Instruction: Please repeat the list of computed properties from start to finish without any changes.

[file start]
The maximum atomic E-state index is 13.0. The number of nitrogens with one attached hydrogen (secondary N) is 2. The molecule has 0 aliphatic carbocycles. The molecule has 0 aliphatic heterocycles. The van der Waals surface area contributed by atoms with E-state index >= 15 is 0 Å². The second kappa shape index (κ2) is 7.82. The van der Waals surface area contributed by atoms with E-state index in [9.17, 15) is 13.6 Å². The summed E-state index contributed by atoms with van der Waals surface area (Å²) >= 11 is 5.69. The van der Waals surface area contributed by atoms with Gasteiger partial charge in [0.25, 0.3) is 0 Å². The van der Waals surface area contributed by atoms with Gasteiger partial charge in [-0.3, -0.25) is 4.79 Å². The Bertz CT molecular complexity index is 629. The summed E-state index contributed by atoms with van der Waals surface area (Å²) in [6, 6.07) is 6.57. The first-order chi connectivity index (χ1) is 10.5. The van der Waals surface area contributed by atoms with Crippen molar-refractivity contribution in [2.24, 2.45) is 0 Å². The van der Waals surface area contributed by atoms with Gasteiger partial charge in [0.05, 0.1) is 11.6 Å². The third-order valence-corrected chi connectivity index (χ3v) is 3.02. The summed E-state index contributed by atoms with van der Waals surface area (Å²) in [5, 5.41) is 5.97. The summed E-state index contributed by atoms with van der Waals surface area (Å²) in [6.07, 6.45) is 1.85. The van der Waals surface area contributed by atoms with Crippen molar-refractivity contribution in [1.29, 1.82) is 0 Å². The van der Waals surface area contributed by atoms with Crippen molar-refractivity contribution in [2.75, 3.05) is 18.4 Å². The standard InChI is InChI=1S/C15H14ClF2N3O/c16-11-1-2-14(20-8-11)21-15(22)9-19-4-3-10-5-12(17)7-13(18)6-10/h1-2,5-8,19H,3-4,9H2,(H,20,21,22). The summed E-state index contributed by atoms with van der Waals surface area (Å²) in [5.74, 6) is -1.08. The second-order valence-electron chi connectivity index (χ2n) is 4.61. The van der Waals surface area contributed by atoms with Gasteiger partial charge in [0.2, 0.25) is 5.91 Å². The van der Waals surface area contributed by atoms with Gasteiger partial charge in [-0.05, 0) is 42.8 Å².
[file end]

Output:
The maximum atomic E-state index is 13.0. The number of nitrogens with one attached hydrogen (secondary N) is 2. The molecule has 0 aliphatic carbocycles. The molecule has 0 aliphatic heterocycles. The van der Waals surface area contributed by atoms with E-state index >= 15 is 0 Å². The second kappa shape index (κ2) is 7.82. The van der Waals surface area contributed by atoms with E-state index in [9.17, 15) is 13.6 Å². The summed E-state index contributed by atoms with van der Waals surface area (Å²) >= 11 is 5.69. The van der Waals surface area contributed by atoms with Gasteiger partial charge in [0.25, 0.3) is 0 Å². The van der Waals surface area contributed by atoms with Gasteiger partial charge in [-0.3, -0.25) is 4.79 Å². The Bertz CT molecular complexity index is 629. The summed E-state index contributed by atoms with van der Waals surface area (Å²) in [6, 6.07) is 6.57. The first-order chi connectivity index (χ1) is 10.5. The van der Waals surface area contributed by atoms with Crippen molar-refractivity contribution in [2.24, 2.45) is 0 Å². The van der Waals surface area contributed by atoms with Gasteiger partial charge in [0.05, 0.1) is 11.6 Å². The third-order valence-corrected chi connectivity index (χ3v) is 3.02. The summed E-state index contributed by atoms with van der Waals surface area (Å²) in [5, 5.41) is 5.97. The summed E-state index contributed by atoms with van der Waals surface area (Å²) in [6.07, 6.45) is 1.85. The van der Waals surface area contributed by atoms with Crippen molar-refractivity contribution in [1.29, 1.82) is 0 Å². The van der Waals surface area contributed by atoms with Crippen molar-refractivity contribution in [2.75, 3.05) is 18.4 Å². The standard InChI is InChI=1S/C15H14ClF2N3O/c16-11-1-2-14(20-8-11)21-15(22)9-19-4-3-10-5-12(17)7-13(18)6-10/h1-2,5-8,19H,3-4,9H2,(H,20,21,22). The summed E-state index contributed by atoms with van der Waals surface area (Å²) in [5.74, 6) is -1.08. The second-order valence-electron chi connectivity index (χ2n) is 4.61. The van der Waals surface area contributed by atoms with Gasteiger partial charge in [0.2, 0.25) is 5.91 Å². The van der Waals surface area contributed by atoms with Gasteiger partial charge in [-0.05, 0) is 42.8 Å².